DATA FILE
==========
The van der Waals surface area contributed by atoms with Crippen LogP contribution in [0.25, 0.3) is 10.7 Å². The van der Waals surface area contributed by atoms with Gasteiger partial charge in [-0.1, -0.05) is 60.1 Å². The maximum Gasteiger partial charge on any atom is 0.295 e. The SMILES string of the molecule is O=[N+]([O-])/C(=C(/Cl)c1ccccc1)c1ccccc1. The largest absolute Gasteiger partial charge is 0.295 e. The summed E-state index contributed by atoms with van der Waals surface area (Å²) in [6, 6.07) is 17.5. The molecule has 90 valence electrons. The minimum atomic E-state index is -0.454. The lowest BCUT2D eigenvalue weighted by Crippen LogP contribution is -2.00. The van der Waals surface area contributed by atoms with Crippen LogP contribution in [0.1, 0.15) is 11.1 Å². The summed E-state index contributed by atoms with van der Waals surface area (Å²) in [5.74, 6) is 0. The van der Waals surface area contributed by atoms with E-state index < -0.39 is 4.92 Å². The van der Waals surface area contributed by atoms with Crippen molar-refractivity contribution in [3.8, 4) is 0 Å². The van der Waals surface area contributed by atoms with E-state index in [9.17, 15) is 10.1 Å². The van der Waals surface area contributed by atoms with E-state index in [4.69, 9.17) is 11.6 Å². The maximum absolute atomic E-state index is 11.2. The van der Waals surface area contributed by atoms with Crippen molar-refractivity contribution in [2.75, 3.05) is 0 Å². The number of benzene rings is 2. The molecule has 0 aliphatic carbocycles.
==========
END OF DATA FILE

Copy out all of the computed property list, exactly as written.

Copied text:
The van der Waals surface area contributed by atoms with Crippen LogP contribution in [0.25, 0.3) is 10.7 Å². The van der Waals surface area contributed by atoms with Gasteiger partial charge in [-0.1, -0.05) is 60.1 Å². The maximum Gasteiger partial charge on any atom is 0.295 e. The SMILES string of the molecule is O=[N+]([O-])/C(=C(/Cl)c1ccccc1)c1ccccc1. The largest absolute Gasteiger partial charge is 0.295 e. The summed E-state index contributed by atoms with van der Waals surface area (Å²) in [6, 6.07) is 17.5. The molecule has 90 valence electrons. The minimum atomic E-state index is -0.454. The lowest BCUT2D eigenvalue weighted by Crippen LogP contribution is -2.00. The van der Waals surface area contributed by atoms with Crippen LogP contribution in [0.1, 0.15) is 11.1 Å². The summed E-state index contributed by atoms with van der Waals surface area (Å²) in [5.74, 6) is 0. The van der Waals surface area contributed by atoms with E-state index < -0.39 is 4.92 Å². The van der Waals surface area contributed by atoms with Crippen molar-refractivity contribution in [3.8, 4) is 0 Å². The van der Waals surface area contributed by atoms with E-state index in [9.17, 15) is 10.1 Å². The van der Waals surface area contributed by atoms with E-state index in [4.69, 9.17) is 11.6 Å². The maximum absolute atomic E-state index is 11.2. The van der Waals surface area contributed by atoms with Crippen molar-refractivity contribution in [2.75, 3.05) is 0 Å². The number of benzene rings is 2. The molecule has 0 aliphatic carbocycles.